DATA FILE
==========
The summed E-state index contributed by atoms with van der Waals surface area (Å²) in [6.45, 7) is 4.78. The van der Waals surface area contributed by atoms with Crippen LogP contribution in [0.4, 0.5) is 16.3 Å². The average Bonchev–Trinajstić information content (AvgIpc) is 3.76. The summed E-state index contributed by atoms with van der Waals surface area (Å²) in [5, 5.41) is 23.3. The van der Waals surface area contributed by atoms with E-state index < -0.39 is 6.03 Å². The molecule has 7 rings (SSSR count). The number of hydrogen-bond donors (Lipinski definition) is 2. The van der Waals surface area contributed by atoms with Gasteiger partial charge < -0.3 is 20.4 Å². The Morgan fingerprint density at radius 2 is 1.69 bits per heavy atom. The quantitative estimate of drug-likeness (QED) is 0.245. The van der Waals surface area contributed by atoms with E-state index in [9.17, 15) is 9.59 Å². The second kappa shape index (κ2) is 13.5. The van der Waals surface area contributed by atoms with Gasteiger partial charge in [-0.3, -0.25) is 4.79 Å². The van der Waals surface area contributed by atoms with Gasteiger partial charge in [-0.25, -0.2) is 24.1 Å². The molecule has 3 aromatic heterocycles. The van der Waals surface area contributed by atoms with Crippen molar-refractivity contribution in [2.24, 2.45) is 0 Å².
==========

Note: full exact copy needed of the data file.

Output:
The summed E-state index contributed by atoms with van der Waals surface area (Å²) in [6.45, 7) is 4.78. The van der Waals surface area contributed by atoms with Crippen LogP contribution in [0.4, 0.5) is 16.3 Å². The average Bonchev–Trinajstić information content (AvgIpc) is 3.76. The summed E-state index contributed by atoms with van der Waals surface area (Å²) in [5, 5.41) is 23.3. The van der Waals surface area contributed by atoms with E-state index < -0.39 is 6.03 Å². The molecule has 7 rings (SSSR count). The number of hydrogen-bond donors (Lipinski definition) is 2. The van der Waals surface area contributed by atoms with Gasteiger partial charge < -0.3 is 20.4 Å². The Morgan fingerprint density at radius 2 is 1.69 bits per heavy atom. The quantitative estimate of drug-likeness (QED) is 0.245. The van der Waals surface area contributed by atoms with E-state index in [9.17, 15) is 9.59 Å². The second kappa shape index (κ2) is 13.5. The van der Waals surface area contributed by atoms with Gasteiger partial charge in [-0.3, -0.25) is 4.79 Å². The van der Waals surface area contributed by atoms with Gasteiger partial charge in [-0.25, -0.2) is 24.1 Å². The molecule has 3 aromatic heterocycles. The van der Waals surface area contributed by atoms with Crippen molar-refractivity contribution in [2.24, 2.45) is 0 Å².